On 18 October 2021 Cuba marked 135 years since the abolition of slavery on the island.
The commemoration took place at the Museum of the Slavery Route, inaugurated in June 2009 in the Castillo de San Severino, located on the outskirts of Matanzas.
At the event, representatives of cultural institutions such as UNEAC, the union of artists and writers, and other civil society institutions pledged to continue to work together to reduce the equity gaps related to differences in skin colour and to promote citizen participation as a decisive factor in the implementation of the National Program against Racism and Racial Discrimination.
But above all it became clear that the achievement of such aims, encouraged at this time with greater emphasis by the socialist state on a community scale, is through the transformation of individual and collective subjectivities, through education and culture.
The poet and ethnologist Miguel Barnet recalled how after Unesco launched the program ‘La Ruta del Esclavo’, now more precisely renamed ‘La Ruta de la Esclavitud’ (‘The Slavery Route’), he advocated convening in Matanzas at the end of 1995 the meeting for the initiative and years later for dedicating an institution to the memory of enslaved Africans.
President of the Fernando Ortiz Foundation, Barnet called for a more in-depth reading of Cuban history and society, to fully address the legacy of Africans and their descendants, where the economic and material component must not be ignored, and to interpret the keys to miscegenation culture that has “led us to be what we really are”.
In charge of coordinating the program’s Cuban Committee, Alberto Granado, director of the Casa de África Museum, in Old Havana, insisted on teaching young generations about the horrors of slavery and the contributions of women and men enslaved, through training better prepared teachers, the linking into the educational process in schools and the use of familiar languages through the use of digital technologies.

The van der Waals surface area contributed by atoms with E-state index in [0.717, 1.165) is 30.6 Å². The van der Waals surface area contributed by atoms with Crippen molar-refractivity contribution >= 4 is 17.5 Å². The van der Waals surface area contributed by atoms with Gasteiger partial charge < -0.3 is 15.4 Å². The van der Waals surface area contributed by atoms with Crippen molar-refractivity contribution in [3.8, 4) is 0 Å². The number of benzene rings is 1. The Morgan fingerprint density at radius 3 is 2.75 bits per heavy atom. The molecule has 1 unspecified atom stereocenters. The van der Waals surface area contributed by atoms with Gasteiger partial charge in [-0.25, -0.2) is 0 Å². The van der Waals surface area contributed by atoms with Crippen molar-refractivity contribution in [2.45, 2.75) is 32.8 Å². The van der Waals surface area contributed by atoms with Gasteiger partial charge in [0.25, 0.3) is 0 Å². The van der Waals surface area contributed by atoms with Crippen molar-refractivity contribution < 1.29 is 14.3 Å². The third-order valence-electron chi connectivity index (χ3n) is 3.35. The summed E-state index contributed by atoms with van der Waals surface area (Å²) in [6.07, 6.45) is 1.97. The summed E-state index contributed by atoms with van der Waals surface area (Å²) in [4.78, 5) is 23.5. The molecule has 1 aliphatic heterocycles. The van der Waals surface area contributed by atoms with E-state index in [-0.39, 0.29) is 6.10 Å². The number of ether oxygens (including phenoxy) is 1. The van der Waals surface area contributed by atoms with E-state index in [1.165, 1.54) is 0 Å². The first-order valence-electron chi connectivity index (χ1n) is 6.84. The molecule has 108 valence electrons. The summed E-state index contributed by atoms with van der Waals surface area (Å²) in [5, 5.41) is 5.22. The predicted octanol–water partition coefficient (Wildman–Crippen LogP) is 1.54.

The director of the museum, Isabel Hernández, historian and tireless promoter, showed the first stage of what will be the ‘interpretation room’ of slavery in Cuba, equipped with interactive devices, and where the model of a slave ship is installed at the centre.
One of the most diligent scholars of the slavery process, Dr. María del Carmen Barcia, sent a message to the event. The Matanzas Provincial Archive provided the museum with copies of the original notifications from the colonial authorities on the abolition of slavery.
In October 1886, Cuba was the penultimate Latin American territory to abolish slavery. Brazil abolished slavery 2 years later in 1888. The hundreds of thousands of Africans and descendants subjected to bloody exploitation had been considered six years earlier included in the so-called Patronage Law, which apparently eradicated slavery although in truth it masked it.
The declaration of Abolition was not the result of an altruistic and humanitarian gesture of the colonial metropolis and the island landowners, nor the necessary adjustment to the evolution of the mode of production. The resistance of the enslaved, expressed in uprisings, beatings and maroonage (grouping of refugees from slavery), the enormous symbolic value of the act of Carlos Manuel de Céspedes on October 10, 1868 [ringing his plantation bell and freeing his own slaves] and of the letter and spirit of the Constitution of Guáimaro, and the joining of freed slaves and blacks and mulattoes to the struggles for independence weighed decisively in the abolitionist act.
About the Museum of the Slavery Route in Matanzas
The Museum of the Slavery Route located in the Castillo de San Severino, has four rooms: the Commander’s house, Archeological display, Slavery display and Orishas room. Objects, pieces, pictures and belongings that illustrate the period are exhibited. Also, the Museum offers a great variety of activities, such as workshops and lectures, throughout the year.
Cuba is one of the countries that underwent through the longest slavery period in the world, from 1511 until 1886. Of the two and a half million enslaved people imported into the Spanish colonies from Africa, almost 40% were taken to Cuba. Castillo San Severino was specifically built to serve as a defence against the attacks of privateers and pirates in the southern area of the Island. Its construction started on October 13, 1693 and ended in 1735.
Later on, it served as Seat of the Main Commander of the City Defense System and was part of a system integrated to the San José de la Vigía Fort, battery of Cajigal and Morillo. The castle was destroyed in 1762 to prevent it from being occupied by the English army that had recently occupied the city of Havana. When the invaders left the Island, the castle was rebuilt and thousands of Africans and their descendants participated in the task, and they were all forced to work as slave labour in inhuman conditions.
In the castle -one of the oldest of the city of Matanzas- the marks made by slaves on stones, in order to keep count of and justify the day´s task for their masters, can still be seen. In 1978, Castillo de Severino was declared National Monument of the Republic of Cuba after more than three hundred years since its construction.